Hi, Mike, and thanks for weighing in. It now appears that Amazon would just as soon we don’t play this up too much because they’re afraid they’ll be inundated with requests for them to suspend their percentage. Whoops.

    Lil, I’m with you. I had about fifty stories and picked two that I thought were representative without being overly heart-rending, which many of them are. Amazon is a pretty amazing company, I have to say.

    Hi, Robb. I’m speechless, which as you know is a rare event.

    Tom, thanks for the reminder. I’ll also send the book free (in the appropriate format) to anyone who has a Nook if they’ll buy it from Amazon. If they don’t want to go through all the downloading, I’ll send it to them if they just tell me they’ve sent a check for $3.99 to the 2011 Japan Relief Fund.

  7. Vena Says:

    I purchased SHAKEN and I’m just about halfway through the book.

    While I did grow up on Okinawa, I am quite ashamed to say I’ve never really been to mainland Japan. Honestly, all of my visiting was done in the airports – transferring from one flight to another – and that’s it. I can now rectify the selfish choices I made as a child and teen, taking for grated that I could visit Japan any ol’ time I wanted to. When I do visit, I will have a number of places mentioned in Shaken on my List of Things to See.

    If I could, I’d offer all of the authors a standing ovation for the amazing and affecting stories they’ve written.

    My sincerest thanks to you, Tim, for coming up with this wonderful and eloquent way of giving aid where it’s needed.

  8. Gary Says:

    One friend is tweeting SHAKEN and another is publicizing it through their local Writers’ Group. Hope it translates into more sales.

  9. Larissa Says:

    It keeps eating my comments..unless you’re just mad at me and don’t want to post on your blog anymore…:P Just wanted to drop in and say congratulations on getting this wonderful thing together and creating such an awesome momentum. Well done! Try to get some sleep, though too (c:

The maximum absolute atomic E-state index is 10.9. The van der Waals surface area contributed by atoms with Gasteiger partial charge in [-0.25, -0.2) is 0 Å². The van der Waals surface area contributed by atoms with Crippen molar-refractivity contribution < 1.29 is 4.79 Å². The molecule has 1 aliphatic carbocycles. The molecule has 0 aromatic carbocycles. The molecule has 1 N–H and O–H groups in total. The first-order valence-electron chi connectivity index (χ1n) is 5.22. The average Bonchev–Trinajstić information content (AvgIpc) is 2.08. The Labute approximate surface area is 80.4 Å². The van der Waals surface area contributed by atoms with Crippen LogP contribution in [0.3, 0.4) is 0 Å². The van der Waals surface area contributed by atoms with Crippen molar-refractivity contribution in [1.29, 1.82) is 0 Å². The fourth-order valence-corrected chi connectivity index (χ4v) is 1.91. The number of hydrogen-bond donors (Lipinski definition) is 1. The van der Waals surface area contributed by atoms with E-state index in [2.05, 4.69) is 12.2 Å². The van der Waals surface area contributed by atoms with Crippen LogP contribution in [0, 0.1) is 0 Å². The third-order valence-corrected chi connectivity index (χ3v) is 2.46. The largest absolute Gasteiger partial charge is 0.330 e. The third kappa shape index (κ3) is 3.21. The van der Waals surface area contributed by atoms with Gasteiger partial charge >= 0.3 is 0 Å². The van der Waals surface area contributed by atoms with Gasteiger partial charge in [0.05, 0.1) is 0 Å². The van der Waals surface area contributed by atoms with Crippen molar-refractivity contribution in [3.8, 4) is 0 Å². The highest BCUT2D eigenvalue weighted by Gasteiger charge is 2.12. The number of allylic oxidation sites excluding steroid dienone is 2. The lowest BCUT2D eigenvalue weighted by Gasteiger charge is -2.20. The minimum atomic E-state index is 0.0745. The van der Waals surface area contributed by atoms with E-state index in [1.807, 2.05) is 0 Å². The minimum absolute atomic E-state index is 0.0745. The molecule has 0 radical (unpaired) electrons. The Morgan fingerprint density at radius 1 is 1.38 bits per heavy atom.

10. Timothy Hallinan Says:

    Vena, I had no idea you lived on Okinawa; were you in a military family? Japan can be daunting to an outsider, but it’s one of the most fascinating places on earth, in part because of the rigidity of the social structure and the complex code that governs individual behavior — but then something like the disaster occurs and you see what it means to have a mindset that says the good of the all is what’s important. I used to have lots of Japanese T-shirts that all said “Let’s” something – “Let’s Together” and “Let’s Hello Kitty.” That “Let’s” is the giveaway; it’s natural for the Japanese to think in the first person plural. I do hope you like the book and that you’ll review it because sales are slipping.

    Gary — That’s what we need: hands on the oars, propelling the book forward. I can only hope a bunch of people sign in and donate their four bucks. Thanks for all the effort.

    Hi, Riss — I just checked the TRASH and SPAM areas, where the comments Captcha junks usually show up, and didn’t find anything from you — sorry about it. We need a simpler solution. This one may stop you but you have no idea how much penile enlargement mail slips through — 15-20 a day. I appreciate the congratulations and best wishes (and I’ve missed you).

  11. ‘Shaken’ Gets An Awesome Review « Debbi Mack: My Life on the Mid-List Says:

    […] (which you can download for $3.99 on Amazon, with ALL proceeds going toward charities supporting disaster relief efforts in Japan — just sayin’ […]

  12. Larissa Says:

    It’s all good-there was nothing particularly prolific. (c: I’m going to go read and post a comment on the appropriate blog update here in a minute-but it sounds like you’ve got a lot of good things going on-perhaps it is the softer side of karma coming to say hello. (c: